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July 2011

Export Land Model – the Saudi update

Stephen Hodgdon · July 14th, 2011

A quick update on the export land issue that I blogged about previously. In short, the problem is petroleum-producing countries becoming wealthy exporting oil and then finding their rising domestic oil use significantly cutting into what’s available for export even as their oil fields become less productive due to age. The ramifications are manifold – from unrest at home as shrinking revenues reduce subsidies and push up prices on things like food and gasoline, to turmoil on international markets as shrinking surplus capacity makes it easier for traders to drive price swings through speculation.

With this in mind, a few recent stories involving Saudi Arabia caught my eye. The first is a pretty straightforward endorsement of the export land model theory. In this story, Abdel Salam al-Yamani, head of the Saudi Electricity Company, is quoted as saying that, if left unchecked, Saudi Arabia’s current domestic oil consumption rates will deplete the country’s reserves by 2030. The second story involves the Saudi’s ramping up a nuclear energy program to the tune of at least $100 billion dollars. This story on the Saudi oil export and energy issue in the Wall Street Journal has a nice graph charting rising Saudi oil consumption. Finally, this story pulls in the previous points and also notes that the Saudi’s are going full bore into an energy source they’re likely to have in abundance for a long time to come: solar. Who knows, maybe one day they’ll be exporting that energy, too. In the meantime, the Middle East, in general, seems interested in conservation to ensure exports of their main revenue source remains high.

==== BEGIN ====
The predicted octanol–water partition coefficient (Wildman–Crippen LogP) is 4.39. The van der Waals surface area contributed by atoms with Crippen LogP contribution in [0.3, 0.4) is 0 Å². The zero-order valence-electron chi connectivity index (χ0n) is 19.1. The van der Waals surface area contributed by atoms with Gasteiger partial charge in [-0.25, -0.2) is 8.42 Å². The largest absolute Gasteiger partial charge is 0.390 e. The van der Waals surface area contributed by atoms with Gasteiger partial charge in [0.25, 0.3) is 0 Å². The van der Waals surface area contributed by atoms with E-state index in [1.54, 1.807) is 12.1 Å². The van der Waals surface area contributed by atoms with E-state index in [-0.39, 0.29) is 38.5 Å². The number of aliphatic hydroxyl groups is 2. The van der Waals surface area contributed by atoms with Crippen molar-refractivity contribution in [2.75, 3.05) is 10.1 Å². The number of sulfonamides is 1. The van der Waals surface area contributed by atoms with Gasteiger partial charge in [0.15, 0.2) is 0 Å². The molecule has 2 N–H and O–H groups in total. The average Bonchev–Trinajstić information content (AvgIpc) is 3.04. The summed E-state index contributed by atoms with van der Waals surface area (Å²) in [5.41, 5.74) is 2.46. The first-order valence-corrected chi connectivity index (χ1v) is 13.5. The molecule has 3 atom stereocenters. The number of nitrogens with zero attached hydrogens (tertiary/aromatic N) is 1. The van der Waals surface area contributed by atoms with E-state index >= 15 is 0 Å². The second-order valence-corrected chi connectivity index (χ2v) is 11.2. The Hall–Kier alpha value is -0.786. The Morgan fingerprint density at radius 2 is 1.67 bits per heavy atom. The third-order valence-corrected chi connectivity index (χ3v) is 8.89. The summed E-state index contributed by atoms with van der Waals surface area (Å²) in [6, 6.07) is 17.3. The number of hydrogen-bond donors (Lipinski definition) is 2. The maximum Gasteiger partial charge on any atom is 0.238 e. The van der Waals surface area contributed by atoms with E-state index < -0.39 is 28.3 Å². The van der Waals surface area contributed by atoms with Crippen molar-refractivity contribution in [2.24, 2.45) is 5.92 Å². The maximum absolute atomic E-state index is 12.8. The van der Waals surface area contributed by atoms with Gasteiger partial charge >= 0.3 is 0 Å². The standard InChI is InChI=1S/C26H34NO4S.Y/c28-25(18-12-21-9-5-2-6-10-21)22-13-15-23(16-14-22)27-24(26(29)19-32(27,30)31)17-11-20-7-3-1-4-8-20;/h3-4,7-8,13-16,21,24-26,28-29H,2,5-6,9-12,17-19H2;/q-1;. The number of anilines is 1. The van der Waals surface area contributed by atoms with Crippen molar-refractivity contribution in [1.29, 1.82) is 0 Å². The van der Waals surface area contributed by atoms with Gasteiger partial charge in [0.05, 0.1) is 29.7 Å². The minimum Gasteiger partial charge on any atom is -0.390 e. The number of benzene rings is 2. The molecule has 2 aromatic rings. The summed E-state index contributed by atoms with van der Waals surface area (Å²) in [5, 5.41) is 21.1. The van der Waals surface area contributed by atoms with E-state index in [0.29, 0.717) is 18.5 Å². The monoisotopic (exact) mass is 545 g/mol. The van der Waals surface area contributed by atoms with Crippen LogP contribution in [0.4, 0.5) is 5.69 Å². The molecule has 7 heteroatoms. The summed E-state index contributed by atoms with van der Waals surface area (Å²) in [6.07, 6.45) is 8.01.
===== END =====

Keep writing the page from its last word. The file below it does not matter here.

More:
Global investors pour money into green energy

Steve McGrath · July 8th, 2011

Nothing like cool, refreshing facts to support the desperate hope for a renewable energy revolution.

New investment in green energy was up nearly one-third globally in 2010 to a record US$211 billion. That’s 32 percent above the 2009 level and more than five times that of 2004, says the United Nations Environment Programme (UNEP).

Other facts from UNEP’s new report:

  • Wind farms in China and rooftop solar panels in Europe were key drivers in the investment increase.
  • China was the world leader in “financial new investment” – i.e., investment in utility-scale renewable projects and equity capital for renewable energy companies. The nation’s tally was US$48.9 billion, up 28 percent this year.
  • Developing economies (which invested US$72 billion this year) overtook developed ones (US$70 billion) in financial new investment.
  • Investments in small distributed capacity, e.g., rooftop solar, rose 132 percent in Germany to US$34 billion.
  • Costs for renewable technologies are falling.
  • Wind dominated financial new investment in large-scale renewable energy.
  • Biggest percentage jumps in overall investment were in small-scale projects, up 91 percent to US$60 billion, and in government funded R&D, up 121 percent to US$5.3 billion.

“The finance industry is still recovering from the recent financial crisis,” Udo Steffens, president of the Frankfurt School of Finance and Management, said in a UNEP news release. “The fact that the industry remains heavily committed to renewables demonstrates its strong belief in the prospects of sustainable energy investments.”

So there’s hope. And now facts.

More here.